And that’s just the field-specific stuff. Contrary to the optimistic line we get from Thomas Friedman and others about the rise of the à la carte, go-it-alone economy, there are still huge structural impediments to self-employment. I’m thinking in particular of the exorbitant costs of health care and child care. Without access to cheaper and better versions of these, freelancing is going to continue to be very tough sledding. Most of us still get health insurance through our employers. If your spouse works for an organization that offers good benefits, great. If not, tough luck. You can buy your own on the private market, and Obamacare is gradually making that more affordable than it used to be, but it’s still a huge expense. If you or anyone in your family has a costly pre-existing condition, the monthly fees for private insurance can become breathtaking. I speak from experience on this one. This is a huge barrier to entry, and all the WiFi hot spots and smart phones and blogs in the world won’t bring it down.
I’m now knee-deep in my own one-family experiment with freelancing, and I occasionally wonder how and why it’s worked for me so far. My answer always starts with the point Phil Schrodt made about the value of already being a known quantity with professional ties to people with money to spend. I started this spell of my career after a ten-year stint with a big consulting firm that connected me to lots of great scholars and sharp people in several U.S. government agencies. If I had tried to do something like this right out of grad school, I’m virtually certain I would have failed fast. I like to think that my careerist turn to social media and blogging have made a big difference, but that’s probably not true. Sure, I’ve landed some paid freelance jobs through those channels, but the vast majority of my income in the past two years has come from work that came to me through the connections I made and the reputation I developed in my old salaried job.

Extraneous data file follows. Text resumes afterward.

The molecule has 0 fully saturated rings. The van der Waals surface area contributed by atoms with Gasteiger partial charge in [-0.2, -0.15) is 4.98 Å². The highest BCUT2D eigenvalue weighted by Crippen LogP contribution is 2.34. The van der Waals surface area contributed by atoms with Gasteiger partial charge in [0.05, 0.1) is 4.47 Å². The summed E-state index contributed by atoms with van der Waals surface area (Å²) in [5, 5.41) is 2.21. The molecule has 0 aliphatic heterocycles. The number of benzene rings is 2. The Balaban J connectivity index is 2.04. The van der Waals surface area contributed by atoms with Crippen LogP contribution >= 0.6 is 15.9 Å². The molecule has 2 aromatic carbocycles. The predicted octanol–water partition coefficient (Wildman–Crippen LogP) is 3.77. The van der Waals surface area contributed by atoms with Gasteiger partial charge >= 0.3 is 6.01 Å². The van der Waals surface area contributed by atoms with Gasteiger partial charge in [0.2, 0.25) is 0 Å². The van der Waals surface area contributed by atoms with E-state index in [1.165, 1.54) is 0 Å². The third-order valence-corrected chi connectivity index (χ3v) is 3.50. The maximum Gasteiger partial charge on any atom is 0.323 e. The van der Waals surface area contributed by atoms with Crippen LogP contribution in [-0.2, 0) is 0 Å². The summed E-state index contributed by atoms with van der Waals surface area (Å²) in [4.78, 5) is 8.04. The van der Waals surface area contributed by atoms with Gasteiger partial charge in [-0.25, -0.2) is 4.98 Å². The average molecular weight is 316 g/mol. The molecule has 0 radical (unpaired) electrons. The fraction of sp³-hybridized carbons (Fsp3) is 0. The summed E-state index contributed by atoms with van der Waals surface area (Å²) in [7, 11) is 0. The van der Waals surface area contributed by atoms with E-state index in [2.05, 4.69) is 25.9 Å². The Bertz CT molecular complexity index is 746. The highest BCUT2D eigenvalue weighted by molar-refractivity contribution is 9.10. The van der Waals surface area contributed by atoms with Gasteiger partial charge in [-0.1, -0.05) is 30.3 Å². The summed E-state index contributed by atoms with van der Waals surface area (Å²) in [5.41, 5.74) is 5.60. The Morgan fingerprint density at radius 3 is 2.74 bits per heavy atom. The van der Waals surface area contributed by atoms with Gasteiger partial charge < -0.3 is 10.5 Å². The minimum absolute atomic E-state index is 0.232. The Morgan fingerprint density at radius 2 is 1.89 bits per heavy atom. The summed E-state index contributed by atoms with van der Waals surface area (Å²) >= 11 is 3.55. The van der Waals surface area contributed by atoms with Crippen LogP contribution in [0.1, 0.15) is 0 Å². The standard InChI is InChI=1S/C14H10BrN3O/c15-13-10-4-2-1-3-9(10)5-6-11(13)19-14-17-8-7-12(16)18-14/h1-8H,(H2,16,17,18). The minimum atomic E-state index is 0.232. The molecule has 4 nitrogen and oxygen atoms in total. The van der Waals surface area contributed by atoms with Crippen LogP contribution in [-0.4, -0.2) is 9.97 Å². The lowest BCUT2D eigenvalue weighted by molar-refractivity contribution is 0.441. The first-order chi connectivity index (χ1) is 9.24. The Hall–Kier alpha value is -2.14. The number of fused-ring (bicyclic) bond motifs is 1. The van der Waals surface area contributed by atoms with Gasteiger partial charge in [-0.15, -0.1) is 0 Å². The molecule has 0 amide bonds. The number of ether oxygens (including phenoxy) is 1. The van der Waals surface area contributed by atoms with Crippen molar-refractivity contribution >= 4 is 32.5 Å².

At least as important, I’m lucky for the accident of my and my wife’s birth into families with money. Without that cushion, I don’t know that I would have taken the risk of foregoing a paycheck in the first place, and I probably couldn’t have gotten through the couple of dry patches I’ve hit in the past 31 months.
Even with that safety net, one of the downsides of working this way is the constant anxiety that the music can stop at any time. In spite of all the advantages I’ve been handed, I constantly feel like I’m just one or two missed opportunities from a deeply negative cash flow and a frantic hunt for any salaried job with benefits that will have me.
So Perlstein’s Kickstarter project is great and all, but let me tell you another story. I recently heard from an old colleague at a small consulting firm, a place I worked soon after grad school, that the firm had gone bankrupt late last year after something like a 25-year run. Now this former colleague—a person with terrific technical and managerial skills, many years of experience, and lots of connections—was struggling to find some way to earn money. When we spoke on the phone, the anxiety in this person’s voice was palpable.
You didn’t ask for my advice, but here it is. Until we make big advances on affordable health and child care that isn’t tied to an employer, or unless you’re independently wealthy, this former colleague, and not Perlstein’s crowdfunded mouse meth lab, is the image you should keep in mind as you consider whether or not to give independent social-science scholarship a go.